An Ontario art expert says the recent rise in forgeries of renowned Indigenous artist Norval Morrisseau is nothing short of cultural appropriation.
“It’s a form of colonization when people come along, and I can say it, a lot of the people who are allegedly involved in this are white people who’ve come along and are taking liberties with and stealing the message, the soul of this great Indigenous artist,” Jonathan Sommer said.
Sommer is a Toronto-based lawyer and he is also the CEO of Morrisseau Art Consulting.
Morrisseau, also known as Copper Thunderbird, was an Anishinaabek painter who passed away in 2007.
Sommer said fraudsters have been forging his paintings for the past two decades and it is estimated more than 6,500 fakes are out on the market.
Earlier this year, Thunder Bay and Ontario Provincial Police charged eight people after an investigation into forged works of the artist which began in 2019.
Sommer said it is easy to see why Morrisseau is a popular target for this type of activity.
“Morrisseau is an iconic,” he said. “He is the grandfather of the Woodland School of Art. He’s probably the most important Indigenous artist that we’ve ever had in Canada and so his art is greatly sought after.”
On Thursday, Seneca College in Toronto brought in Sommer to tell them whether or not one of their Morrisseau paintings was a fake or real.
Speaking at a public event at the college, he said tracing the history of an artwork can tell you a lot about its validity.
“We look at where it’s been held but also who is telling us that they’ve had it for this much time,” he said.
“And when Seneca tells us they’ve had it for this much time it tends to be more believable than when some dude in a van tells you he’s had it since the 70’s.
The story of the provenance of this painting is very simple. It goes Norval Morrisseau, to the Pollock Gallery to Seneca and all that happened around the time it was created.”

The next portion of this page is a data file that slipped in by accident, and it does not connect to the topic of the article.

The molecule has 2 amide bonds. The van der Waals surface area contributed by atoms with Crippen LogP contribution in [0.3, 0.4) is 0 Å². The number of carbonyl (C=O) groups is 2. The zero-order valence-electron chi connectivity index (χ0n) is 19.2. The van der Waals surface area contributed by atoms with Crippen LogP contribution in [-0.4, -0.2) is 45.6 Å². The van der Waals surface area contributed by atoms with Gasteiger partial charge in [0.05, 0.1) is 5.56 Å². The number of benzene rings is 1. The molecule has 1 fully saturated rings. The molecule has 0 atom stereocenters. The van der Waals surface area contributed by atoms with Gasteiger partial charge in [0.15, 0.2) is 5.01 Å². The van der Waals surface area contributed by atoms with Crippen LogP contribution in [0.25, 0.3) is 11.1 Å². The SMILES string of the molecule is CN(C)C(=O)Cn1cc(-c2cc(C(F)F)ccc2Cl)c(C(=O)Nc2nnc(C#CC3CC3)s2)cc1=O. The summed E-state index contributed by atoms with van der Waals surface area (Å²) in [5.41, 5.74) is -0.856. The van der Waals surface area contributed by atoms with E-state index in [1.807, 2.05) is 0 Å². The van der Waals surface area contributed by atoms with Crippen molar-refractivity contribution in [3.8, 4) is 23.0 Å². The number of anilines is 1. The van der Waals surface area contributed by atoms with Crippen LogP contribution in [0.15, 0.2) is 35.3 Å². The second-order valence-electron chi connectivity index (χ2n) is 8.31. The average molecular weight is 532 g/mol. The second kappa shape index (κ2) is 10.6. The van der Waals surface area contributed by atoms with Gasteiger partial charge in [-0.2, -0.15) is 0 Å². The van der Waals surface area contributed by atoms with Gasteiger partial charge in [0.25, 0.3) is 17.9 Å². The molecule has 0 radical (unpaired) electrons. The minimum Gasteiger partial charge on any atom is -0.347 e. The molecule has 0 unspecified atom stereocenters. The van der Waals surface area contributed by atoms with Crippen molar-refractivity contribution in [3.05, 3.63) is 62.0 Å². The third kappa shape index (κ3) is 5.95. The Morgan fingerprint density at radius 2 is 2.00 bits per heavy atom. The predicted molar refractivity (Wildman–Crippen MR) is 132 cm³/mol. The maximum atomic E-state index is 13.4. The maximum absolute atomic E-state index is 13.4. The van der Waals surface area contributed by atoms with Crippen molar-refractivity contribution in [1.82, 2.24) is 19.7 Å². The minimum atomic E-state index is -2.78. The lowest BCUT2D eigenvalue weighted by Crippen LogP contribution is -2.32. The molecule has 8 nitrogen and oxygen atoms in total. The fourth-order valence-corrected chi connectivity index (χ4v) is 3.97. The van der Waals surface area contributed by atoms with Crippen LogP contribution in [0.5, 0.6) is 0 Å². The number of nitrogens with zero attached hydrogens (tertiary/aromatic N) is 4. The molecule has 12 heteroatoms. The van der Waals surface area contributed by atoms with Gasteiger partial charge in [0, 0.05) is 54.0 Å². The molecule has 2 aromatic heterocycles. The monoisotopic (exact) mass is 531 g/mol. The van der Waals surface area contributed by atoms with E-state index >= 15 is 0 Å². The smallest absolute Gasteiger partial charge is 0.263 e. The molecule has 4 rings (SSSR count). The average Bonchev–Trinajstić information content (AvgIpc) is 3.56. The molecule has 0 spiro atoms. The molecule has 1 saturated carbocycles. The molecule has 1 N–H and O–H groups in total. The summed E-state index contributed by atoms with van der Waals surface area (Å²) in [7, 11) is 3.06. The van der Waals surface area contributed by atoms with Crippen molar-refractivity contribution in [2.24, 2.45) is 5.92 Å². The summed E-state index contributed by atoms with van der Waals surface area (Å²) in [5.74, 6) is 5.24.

Aside from that, he said art experts will often rely on first impressions and gut feelings.
“When we look at an artwork the first thing an expert is going to have is an immediate impression. Some people would say that impression is not reliable because it is just a momentary impression but that is not true.
“If a connoisseur is extremely well educated in the art of an artist, their brain will contain all the facts, all the knowledge, all the visual knowledge they already have to form an impression to highlight things that might be wrong. It’s like if a mechanic looks at a car and there is something out of place, they notice it right away if they are a good mechanic,” said Sommer.
Rema Tavares, who is the manager of equity, diversity and inclusion at the college, said it was a major relief that the painting is indeed real as it has been in their collection for 50 years.
“We’re absolutely delighted to find out that it’s an authentic Norval Morrisseau piece,” she said. “We purchased it a long time ago and it’s been a part of our collection for a very long time and so it’s nice to have that knowledge that it’s authentic and that we are holding an amazing piece of Norval Morrisseau history here.”